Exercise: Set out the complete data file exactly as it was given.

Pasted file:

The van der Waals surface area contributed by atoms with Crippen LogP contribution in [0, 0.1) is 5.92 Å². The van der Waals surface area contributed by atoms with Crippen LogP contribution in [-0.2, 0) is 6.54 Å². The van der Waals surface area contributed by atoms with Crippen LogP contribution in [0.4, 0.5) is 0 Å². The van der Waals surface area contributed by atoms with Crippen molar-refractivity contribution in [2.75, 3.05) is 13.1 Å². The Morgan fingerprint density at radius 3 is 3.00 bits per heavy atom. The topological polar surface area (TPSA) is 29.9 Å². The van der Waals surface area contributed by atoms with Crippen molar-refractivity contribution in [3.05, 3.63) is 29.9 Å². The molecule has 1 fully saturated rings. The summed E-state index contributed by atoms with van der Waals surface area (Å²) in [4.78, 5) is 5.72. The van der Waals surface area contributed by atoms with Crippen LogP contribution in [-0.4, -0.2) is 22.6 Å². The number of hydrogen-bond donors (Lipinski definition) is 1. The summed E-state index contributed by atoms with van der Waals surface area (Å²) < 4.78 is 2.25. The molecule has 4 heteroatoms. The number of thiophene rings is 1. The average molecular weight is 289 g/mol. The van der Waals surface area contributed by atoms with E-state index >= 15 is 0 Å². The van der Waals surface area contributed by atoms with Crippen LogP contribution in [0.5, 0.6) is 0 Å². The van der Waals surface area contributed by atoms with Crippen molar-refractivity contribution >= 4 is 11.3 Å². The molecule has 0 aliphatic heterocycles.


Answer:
The van der Waals surface area contributed by atoms with Crippen LogP contribution in [0, 0.1) is 5.92 Å². The van der Waals surface area contributed by atoms with Crippen LogP contribution in [-0.2, 0) is 6.54 Å². The van der Waals surface area contributed by atoms with Crippen LogP contribution in [0.4, 0.5) is 0 Å². The van der Waals surface area contributed by atoms with Crippen molar-refractivity contribution in [2.75, 3.05) is 13.1 Å². The Morgan fingerprint density at radius 3 is 3.00 bits per heavy atom. The topological polar surface area (TPSA) is 29.9 Å². The van der Waals surface area contributed by atoms with Crippen molar-refractivity contribution in [3.05, 3.63) is 29.9 Å². The molecule has 1 fully saturated rings. The summed E-state index contributed by atoms with van der Waals surface area (Å²) in [4.78, 5) is 5.72. The van der Waals surface area contributed by atoms with Crippen LogP contribution in [-0.4, -0.2) is 22.6 Å². The number of hydrogen-bond donors (Lipinski definition) is 1. The summed E-state index contributed by atoms with van der Waals surface area (Å²) < 4.78 is 2.25. The molecule has 4 heteroatoms. The number of thiophene rings is 1. The average molecular weight is 289 g/mol. The van der Waals surface area contributed by atoms with E-state index >= 15 is 0 Å². The van der Waals surface area contributed by atoms with Crippen LogP contribution in [0.5, 0.6) is 0 Å². The van der Waals surface area contributed by atoms with Crippen molar-refractivity contribution >= 4 is 11.3 Å². The molecule has 0 aliphatic heterocycles.